Back to my original question: can bitcoin never have a stable exchange rate? If you say no, please explain how baht and rupee can be stable enough to be currencies.

What's your definition of stable?

But I was just trying to point out the paradox.  Some argue to make Bitcoin a stable currency, it needs to be pegged to a world currency like the US dollar.

http://rt.com/op-edge/bitcoin-fixed-exchange-dollar-453/

Doing so would by definition destroy the founding principles of normal rigidity and stickiness.  From the FAQ itself:

Where does the value of Bitcoin stem from? What backs up Bitcoin? Bitcoins have value because they are useful and because they are scarce. As they are accepted by more merchants, their value will stabilize. See the list of Bitcoin-accepting sites.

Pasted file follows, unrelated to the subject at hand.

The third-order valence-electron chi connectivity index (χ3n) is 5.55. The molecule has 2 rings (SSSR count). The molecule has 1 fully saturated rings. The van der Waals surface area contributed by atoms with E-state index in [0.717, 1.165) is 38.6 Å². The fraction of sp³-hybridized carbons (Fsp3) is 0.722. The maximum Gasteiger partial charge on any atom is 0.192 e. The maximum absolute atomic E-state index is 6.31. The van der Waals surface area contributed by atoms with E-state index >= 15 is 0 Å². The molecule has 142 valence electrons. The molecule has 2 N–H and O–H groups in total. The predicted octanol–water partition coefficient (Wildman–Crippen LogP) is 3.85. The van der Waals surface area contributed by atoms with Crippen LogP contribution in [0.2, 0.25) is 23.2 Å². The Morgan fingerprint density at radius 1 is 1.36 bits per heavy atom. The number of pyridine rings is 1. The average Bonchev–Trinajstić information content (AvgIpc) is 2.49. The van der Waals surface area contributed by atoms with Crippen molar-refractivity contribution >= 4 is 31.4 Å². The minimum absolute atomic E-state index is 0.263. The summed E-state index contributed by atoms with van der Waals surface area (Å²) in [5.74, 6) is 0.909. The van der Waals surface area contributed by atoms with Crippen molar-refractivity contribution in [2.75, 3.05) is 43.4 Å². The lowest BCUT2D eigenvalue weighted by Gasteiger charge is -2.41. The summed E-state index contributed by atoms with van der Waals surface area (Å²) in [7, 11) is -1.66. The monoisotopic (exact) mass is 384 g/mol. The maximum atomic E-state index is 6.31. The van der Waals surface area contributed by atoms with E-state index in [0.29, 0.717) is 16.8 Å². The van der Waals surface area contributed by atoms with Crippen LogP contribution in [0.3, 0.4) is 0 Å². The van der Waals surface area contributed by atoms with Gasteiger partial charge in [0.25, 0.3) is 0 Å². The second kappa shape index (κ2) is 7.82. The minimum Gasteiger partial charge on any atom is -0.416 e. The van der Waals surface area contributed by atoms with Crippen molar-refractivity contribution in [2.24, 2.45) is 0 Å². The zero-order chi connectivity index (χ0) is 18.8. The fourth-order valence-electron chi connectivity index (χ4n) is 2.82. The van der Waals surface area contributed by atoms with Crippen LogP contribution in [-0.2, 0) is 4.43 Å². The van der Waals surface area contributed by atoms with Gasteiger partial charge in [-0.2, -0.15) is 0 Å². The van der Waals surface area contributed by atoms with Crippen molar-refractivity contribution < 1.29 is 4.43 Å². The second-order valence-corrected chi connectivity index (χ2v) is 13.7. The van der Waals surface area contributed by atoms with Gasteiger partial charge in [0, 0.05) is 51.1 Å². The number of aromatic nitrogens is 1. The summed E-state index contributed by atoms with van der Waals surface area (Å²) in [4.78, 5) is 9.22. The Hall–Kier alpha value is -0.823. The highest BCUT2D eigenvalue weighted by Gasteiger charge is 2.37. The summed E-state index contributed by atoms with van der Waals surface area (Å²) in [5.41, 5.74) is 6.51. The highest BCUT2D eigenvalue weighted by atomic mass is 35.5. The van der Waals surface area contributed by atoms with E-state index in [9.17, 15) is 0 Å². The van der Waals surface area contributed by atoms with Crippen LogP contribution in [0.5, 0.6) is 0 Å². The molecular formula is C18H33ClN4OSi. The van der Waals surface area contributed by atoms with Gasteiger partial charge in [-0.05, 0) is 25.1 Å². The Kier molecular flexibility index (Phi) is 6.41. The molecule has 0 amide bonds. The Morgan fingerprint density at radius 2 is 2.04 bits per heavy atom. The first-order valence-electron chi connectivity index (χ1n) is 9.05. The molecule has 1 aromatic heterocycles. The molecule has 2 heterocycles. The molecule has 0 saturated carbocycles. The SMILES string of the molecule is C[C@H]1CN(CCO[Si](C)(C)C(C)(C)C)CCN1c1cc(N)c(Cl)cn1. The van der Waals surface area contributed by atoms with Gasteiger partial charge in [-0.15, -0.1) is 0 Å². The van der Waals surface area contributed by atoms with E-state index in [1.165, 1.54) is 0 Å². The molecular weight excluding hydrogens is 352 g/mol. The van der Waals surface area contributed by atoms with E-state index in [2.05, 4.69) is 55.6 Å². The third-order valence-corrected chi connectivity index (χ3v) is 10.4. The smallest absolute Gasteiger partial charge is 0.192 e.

When we say that a currency is backed up by gold, we mean that there's a promise in place that you can exchange the currency for gold. Bitcoins, like dollars and euros, are not backed up by anything except the variety of merchants that accept them.

It's a common misconception that Bitcoins gain their value from the cost of electricity required to generate them. Cost doesn't equal value – hiring 1,000 men to shovel a big hole in the ground may be costly, but not valuable. Also, even though scarcity is a critical requirement for a useful currency, it alone doesn't make anything valuable. For example, your fingerprints are scarce, but that doesn't mean they have any exchange value.